Both DNA sequences and protein sequences are particularly suitable for phylogenetic reconstruction because they consist of relatively simple components arranged in linear series (nucleotide bases and amino acids, respectively) that can be easily compared between species. Initially, comparisons between species were based on laborious step-by-step determination of the amino acid sequences of proteins, as there was no straightforward technique for studying DNA sequences themselves. The first phylogenetic trees derived from molecular genetics were therefore based on amino acid sequences of proteins, and relatively few species were included in comparisons because of the time-consuming procedure involved in protein sequencing. At first, it was also technically very difficult to determine DNA sequences. However, a major breakthrough came with development of the capacity for generating large quantities of individual DNA sequences through amplification using the polymerase chain reaction (PCR). This opened the way to relatively straightforward and rapid direct determination of DNA sequences, and heralded the transition from studies of gene products (proteins) to studies of the genes themselves (DNA sequences). In fact, because it became easier and faster to determine DNA sequences directly, a protein sequence is now commonly inferred from the DNA sequence of the corresponding gene rather than from sequencing of the protein.

It is important to note that there are two different sets of genetic material (genomes) in mammalian cells, as in animals generally. The primary genome is contained in the chromosomes in the nucleus (nuclear DNA), but each mitochondrion in the cell cytoplasm also contains a number of copies of a separate small genome (mitochondrial DNA). As several mitochondria are present in each cell, there are numerous copies of the mitochondrial genome, whereas there is only one nuclear genome per cell. However, the basic structure of DNA is the same for nuclear DNA (nDNA) and mitochondrial DNA (mtDNA), with chains of nucleotide bases, although mtDNA is organized in a ring whereas nDNA exists as lin ear sequences within chromosomes. The mitochondrion is a respiratory power plant found in all organisms with a cell nucleus (eukaryotes). It is, in fact, derived from a free-living bacterium that took up residence in the cell cytoplasm in an ancestral eukaryote more than a billion years ago, in an arrangement that was of mutual benefit (symbiosis). Originally, the mitochondrial genome contained many more genes than are now present in mammals, whose mitichondria retain only a small number of protein-coding genes that are all connected with respiration.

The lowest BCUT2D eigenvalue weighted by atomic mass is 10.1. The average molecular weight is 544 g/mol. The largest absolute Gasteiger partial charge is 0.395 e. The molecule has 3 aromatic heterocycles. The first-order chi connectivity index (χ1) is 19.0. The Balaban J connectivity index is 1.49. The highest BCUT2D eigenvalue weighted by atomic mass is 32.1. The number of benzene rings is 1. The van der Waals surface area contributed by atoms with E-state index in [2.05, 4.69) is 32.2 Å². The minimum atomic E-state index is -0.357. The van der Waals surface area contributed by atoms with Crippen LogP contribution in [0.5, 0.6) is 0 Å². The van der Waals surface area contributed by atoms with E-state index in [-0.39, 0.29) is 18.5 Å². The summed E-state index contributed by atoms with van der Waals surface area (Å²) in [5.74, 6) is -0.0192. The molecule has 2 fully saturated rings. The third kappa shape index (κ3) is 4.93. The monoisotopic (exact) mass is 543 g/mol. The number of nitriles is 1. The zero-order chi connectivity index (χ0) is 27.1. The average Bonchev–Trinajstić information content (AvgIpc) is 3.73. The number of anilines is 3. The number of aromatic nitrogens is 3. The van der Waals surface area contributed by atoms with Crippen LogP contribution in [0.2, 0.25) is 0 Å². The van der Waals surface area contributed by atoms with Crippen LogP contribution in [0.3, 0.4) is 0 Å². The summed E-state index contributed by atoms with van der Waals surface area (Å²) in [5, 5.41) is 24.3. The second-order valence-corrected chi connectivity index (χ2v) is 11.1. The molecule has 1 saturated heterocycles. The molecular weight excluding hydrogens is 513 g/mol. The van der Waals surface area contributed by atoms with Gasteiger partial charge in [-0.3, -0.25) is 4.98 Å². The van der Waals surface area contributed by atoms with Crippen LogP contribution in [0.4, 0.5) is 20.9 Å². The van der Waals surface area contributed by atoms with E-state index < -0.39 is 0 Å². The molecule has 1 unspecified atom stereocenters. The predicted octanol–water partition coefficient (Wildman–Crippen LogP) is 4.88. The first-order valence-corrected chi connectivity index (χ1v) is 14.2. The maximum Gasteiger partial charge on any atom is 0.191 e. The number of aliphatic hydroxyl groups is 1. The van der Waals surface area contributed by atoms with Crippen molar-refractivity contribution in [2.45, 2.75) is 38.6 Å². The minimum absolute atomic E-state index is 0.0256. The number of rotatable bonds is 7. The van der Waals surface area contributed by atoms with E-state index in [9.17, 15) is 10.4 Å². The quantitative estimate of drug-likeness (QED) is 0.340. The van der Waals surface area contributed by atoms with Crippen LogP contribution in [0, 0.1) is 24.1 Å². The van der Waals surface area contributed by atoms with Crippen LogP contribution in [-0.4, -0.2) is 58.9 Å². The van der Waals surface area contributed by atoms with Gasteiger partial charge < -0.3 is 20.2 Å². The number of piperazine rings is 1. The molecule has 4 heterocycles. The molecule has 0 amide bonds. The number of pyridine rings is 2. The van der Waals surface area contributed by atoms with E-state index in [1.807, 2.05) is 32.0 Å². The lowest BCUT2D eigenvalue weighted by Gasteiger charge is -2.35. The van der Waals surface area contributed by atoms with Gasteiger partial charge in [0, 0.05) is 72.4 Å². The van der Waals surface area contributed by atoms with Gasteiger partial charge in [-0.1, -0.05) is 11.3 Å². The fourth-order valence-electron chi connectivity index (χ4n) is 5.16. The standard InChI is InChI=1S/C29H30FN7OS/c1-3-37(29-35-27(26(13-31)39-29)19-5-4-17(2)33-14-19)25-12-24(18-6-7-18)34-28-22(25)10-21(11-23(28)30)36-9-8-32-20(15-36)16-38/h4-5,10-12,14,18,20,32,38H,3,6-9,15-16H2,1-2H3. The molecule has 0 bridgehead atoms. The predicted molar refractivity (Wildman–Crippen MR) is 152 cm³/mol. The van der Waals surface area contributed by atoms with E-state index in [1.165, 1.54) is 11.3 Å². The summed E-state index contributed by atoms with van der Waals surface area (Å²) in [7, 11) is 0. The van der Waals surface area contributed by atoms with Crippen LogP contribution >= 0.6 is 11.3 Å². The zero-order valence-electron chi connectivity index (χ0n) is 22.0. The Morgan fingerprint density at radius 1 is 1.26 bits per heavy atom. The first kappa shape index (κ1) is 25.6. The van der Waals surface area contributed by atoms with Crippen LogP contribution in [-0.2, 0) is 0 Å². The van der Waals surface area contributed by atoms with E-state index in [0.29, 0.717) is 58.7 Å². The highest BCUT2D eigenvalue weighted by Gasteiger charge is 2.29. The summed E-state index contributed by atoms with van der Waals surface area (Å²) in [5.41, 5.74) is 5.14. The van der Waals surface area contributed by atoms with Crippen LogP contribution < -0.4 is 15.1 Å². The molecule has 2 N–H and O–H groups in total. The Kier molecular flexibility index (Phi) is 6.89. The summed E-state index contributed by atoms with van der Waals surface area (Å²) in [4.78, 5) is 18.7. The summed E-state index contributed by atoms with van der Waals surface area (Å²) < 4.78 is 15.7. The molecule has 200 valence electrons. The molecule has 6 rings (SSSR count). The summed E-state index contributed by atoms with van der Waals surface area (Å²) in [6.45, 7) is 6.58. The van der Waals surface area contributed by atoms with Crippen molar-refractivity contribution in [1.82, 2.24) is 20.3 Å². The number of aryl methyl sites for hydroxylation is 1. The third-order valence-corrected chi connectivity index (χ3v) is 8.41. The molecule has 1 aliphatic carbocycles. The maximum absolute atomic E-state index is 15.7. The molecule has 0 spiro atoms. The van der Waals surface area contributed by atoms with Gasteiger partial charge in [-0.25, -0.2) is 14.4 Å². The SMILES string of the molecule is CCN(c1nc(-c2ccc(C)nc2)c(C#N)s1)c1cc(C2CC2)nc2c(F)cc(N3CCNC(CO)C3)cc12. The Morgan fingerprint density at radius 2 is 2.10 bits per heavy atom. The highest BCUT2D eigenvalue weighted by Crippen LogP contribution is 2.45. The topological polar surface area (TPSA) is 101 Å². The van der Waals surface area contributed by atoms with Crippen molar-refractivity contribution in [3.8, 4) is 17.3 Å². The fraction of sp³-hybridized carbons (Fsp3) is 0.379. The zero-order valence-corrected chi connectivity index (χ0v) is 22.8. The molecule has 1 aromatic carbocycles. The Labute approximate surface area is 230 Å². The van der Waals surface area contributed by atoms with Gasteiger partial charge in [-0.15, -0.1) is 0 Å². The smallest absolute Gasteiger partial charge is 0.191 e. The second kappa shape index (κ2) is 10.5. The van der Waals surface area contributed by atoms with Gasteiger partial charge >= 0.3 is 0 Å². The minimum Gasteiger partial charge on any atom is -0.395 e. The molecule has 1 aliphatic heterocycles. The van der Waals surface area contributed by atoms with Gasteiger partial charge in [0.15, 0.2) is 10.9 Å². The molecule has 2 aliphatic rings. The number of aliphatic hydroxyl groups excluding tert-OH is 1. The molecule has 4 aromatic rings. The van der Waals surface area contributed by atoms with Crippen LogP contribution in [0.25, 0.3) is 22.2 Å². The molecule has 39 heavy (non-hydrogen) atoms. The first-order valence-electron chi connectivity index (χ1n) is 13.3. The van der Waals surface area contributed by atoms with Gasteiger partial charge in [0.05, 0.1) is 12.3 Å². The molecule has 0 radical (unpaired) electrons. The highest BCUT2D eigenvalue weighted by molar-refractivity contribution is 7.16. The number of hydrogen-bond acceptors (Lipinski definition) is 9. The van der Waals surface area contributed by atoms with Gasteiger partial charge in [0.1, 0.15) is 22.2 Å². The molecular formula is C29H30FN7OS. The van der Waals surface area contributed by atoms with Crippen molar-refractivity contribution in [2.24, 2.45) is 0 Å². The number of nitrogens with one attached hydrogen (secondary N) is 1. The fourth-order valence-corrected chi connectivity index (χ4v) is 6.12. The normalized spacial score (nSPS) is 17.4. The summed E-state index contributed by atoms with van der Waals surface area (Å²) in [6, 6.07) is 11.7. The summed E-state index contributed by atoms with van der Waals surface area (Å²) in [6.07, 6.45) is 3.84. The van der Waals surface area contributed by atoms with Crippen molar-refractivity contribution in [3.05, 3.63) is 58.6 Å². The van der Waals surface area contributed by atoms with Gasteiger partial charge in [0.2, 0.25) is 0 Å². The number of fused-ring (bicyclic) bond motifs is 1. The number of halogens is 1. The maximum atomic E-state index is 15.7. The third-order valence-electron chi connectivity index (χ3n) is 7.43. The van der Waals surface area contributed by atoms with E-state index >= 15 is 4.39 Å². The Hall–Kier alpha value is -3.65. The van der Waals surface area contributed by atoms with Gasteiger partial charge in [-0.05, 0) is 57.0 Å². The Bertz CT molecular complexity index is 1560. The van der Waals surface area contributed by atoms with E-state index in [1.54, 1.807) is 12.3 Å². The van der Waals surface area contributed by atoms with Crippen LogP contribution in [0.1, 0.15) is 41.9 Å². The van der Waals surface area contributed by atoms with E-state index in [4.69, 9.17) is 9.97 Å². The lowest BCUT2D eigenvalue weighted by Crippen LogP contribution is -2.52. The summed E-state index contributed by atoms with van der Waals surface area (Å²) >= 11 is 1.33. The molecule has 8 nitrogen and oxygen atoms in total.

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Essentials of Human Physiology

Essentials of Human Physiology

This ebook provides an introductory explanation of the workings of the human body, with an effort to draw connections between the body systems and explain their interdependencies. A framework for the book is homeostasis and how the body maintains balance within each system. This is intended as a first introduction to physiology for a college-level course.